Earlier this week, Black Lives Matter co-founder Patrisse Cullors was widely slammed as a hypocrite after the self-proclaimed “trained Marxist” went on a “real-estate buying binge,” purchasing “four homes with a price tag totaling upwards of $3 million” and “also eyeing a spot in an ‘ultra-exclusive’ resort in the Bahamas, where the likes of musician Justin Timberlake and iconic golfer Tiger Woods both have homes.”
“We are trained Marxists,” Cullors said in 2015, speaking of the Black Lives Matter co-founders. “We are super-versed on, sort of, ideological theories. And I think that what we really tried to do is build a movement that could be utilized by many, many black folk.”
If Cullors is, as she claims, a “trained Marxist” who is “super-versed” on Marxist theory, then it appears that she is intentionally ignoring the central tenants of her own ideology. What would Karl Marx, the father of Marxism and communism, say about her accumulation of private property and supposed focus on familial support?
Let’s have a look at the communist manifesto to find out.
The distinguishing feature of Communism is not the abolition of property generally, but the abolition of bourgeois property. But modern bourgeois private property is the final and most complete expression of the system of producing and appropriating products, that is based on class antagonisms, on the exploitation of the many by the few.
In this sense, the theory of the Communists may be summed up in the single sentence: Abolition of private property.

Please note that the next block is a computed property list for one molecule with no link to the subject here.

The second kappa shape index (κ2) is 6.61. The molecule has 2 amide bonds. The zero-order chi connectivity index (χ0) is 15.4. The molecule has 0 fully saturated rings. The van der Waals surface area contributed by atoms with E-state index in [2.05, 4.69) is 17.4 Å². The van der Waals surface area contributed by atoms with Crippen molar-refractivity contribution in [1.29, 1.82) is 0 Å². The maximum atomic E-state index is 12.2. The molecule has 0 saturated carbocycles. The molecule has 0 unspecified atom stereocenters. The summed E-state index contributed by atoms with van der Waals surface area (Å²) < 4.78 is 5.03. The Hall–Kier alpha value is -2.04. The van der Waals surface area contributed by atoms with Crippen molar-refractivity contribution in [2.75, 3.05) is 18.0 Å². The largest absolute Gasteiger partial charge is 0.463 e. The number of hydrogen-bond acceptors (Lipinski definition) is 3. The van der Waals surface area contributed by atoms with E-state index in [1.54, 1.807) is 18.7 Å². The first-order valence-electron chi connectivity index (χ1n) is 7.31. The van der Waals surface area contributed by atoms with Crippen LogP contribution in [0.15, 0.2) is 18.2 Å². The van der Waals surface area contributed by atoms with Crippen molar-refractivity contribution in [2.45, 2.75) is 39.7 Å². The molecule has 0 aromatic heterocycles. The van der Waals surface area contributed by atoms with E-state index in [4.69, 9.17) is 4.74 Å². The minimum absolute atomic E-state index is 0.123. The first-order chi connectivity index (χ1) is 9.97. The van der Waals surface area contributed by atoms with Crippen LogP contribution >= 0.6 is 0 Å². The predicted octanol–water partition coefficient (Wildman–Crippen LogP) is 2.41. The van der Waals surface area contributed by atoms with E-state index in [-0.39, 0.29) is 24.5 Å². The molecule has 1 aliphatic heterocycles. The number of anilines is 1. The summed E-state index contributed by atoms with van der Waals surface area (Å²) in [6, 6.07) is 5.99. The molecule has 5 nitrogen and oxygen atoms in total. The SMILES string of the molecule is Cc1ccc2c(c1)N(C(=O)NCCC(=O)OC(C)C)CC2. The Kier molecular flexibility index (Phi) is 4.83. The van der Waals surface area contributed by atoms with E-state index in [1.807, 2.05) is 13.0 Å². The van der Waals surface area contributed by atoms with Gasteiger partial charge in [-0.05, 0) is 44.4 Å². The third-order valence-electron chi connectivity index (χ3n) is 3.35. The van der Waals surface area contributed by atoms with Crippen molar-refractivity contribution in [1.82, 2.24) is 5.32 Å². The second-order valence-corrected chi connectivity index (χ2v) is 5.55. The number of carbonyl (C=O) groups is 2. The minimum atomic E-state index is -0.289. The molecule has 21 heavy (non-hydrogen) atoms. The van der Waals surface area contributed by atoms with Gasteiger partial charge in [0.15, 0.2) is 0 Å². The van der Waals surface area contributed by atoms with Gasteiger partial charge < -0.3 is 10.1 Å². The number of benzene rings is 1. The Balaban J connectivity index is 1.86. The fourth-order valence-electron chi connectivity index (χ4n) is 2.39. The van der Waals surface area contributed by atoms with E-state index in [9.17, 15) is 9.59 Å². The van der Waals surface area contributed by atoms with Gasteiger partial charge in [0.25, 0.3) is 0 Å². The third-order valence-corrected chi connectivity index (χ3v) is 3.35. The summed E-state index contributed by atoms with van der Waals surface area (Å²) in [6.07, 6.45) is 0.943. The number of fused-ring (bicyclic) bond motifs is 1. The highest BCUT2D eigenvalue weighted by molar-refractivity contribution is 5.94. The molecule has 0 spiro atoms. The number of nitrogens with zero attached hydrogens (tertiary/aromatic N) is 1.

Despite the clear call for the abolition of private property in the context of “modern bourgeois private property,” Cullors’ significant real-estate holdings are definitionally antithetical to her “Marxist” beliefs.
Investing in family
Abolition [Aufhebung] of the family! Even the most radical flare up at this infamous proposal of the Communists.
On what foundation is the present family, the bourgeois family, based? On capital, on private gain. In its completely developed form, this family exists only among the bourgeoisie. But this state of things finds its complement in the practical absence of the family among the proletarians, and in public prostitution.
The bourgeois family will vanish as a matter of course when its complement vanishes, and both will vanish with the vanishing of capital.
The bourgeois clap-trap about the family and education, about the hallowed co-relation of parents and child, becomes all the more disgusting, the more, by the action of Modern Industry, all the family ties among the proletarians are torn asunder, and their children transformed into simple articles of commerce and instruments of labour.
During an interview with Marc Lamont Hill, Cullors defended her hypocritical accumulation of wealth and property by reframing it as an investment in her family.
“Sure, and I think that is a critique that is, um, wanting, and I say that because, um, the, the way that I live my life is in direct support to black people, including my black family members, first and foremost,” Cullors said.
“And, for so many black folks who are able to invest in themselves and their community, they choose to invest in their family, and that’s what I have chosen to do. I have a child, I have a brother that has severe mental illness who I take care of, I support my mother, and I support many other family members of mine,” Cullors continued.
“So, I see my money as not my own. I see it as my family’s money as well,” she concluded.
Such a direct association of family and wealth stands in opposition to Marx’s own writings.
Ian Haworth is an Editor and Writer for The Daily Wire. Follow him on Twitter at @ighaworth.
The views expressed in this piece are the author’s own and do not necessarily represent those of The Daily Wire.
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